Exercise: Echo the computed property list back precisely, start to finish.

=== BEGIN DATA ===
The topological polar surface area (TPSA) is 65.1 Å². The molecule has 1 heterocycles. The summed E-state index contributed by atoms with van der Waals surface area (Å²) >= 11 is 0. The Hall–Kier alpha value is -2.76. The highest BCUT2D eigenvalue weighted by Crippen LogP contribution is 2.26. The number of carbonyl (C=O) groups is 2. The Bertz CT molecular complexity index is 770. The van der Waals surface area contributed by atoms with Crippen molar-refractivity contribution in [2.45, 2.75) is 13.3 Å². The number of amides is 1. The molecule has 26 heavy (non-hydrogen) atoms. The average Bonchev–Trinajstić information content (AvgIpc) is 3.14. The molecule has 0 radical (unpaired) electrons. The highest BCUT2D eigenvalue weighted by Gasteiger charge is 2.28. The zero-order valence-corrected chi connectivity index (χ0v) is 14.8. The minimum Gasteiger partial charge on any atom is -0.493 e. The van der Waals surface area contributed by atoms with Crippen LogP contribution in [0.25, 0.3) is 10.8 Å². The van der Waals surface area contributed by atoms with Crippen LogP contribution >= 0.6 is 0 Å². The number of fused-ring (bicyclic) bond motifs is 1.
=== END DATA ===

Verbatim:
The topological polar surface area (TPSA) is 65.1 Å². The molecule has 1 heterocycles. The summed E-state index contributed by atoms with van der Waals surface area (Å²) >= 11 is 0. The Hall–Kier alpha value is -2.76. The highest BCUT2D eigenvalue weighted by Crippen LogP contribution is 2.26. The number of carbonyl (C=O) groups is 2. The Bertz CT molecular complexity index is 770. The van der Waals surface area contributed by atoms with Crippen molar-refractivity contribution in [2.45, 2.75) is 13.3 Å². The number of amides is 1. The molecule has 26 heavy (non-hydrogen) atoms. The average Bonchev–Trinajstić information content (AvgIpc) is 3.14. The molecule has 0 radical (unpaired) electrons. The highest BCUT2D eigenvalue weighted by Gasteiger charge is 2.28. The zero-order valence-corrected chi connectivity index (χ0v) is 14.8. The minimum Gasteiger partial charge on any atom is -0.493 e. The van der Waals surface area contributed by atoms with Crippen LogP contribution in [0.25, 0.3) is 10.8 Å². The van der Waals surface area contributed by atoms with Crippen LogP contribution >= 0.6 is 0 Å². The number of fused-ring (bicyclic) bond motifs is 1.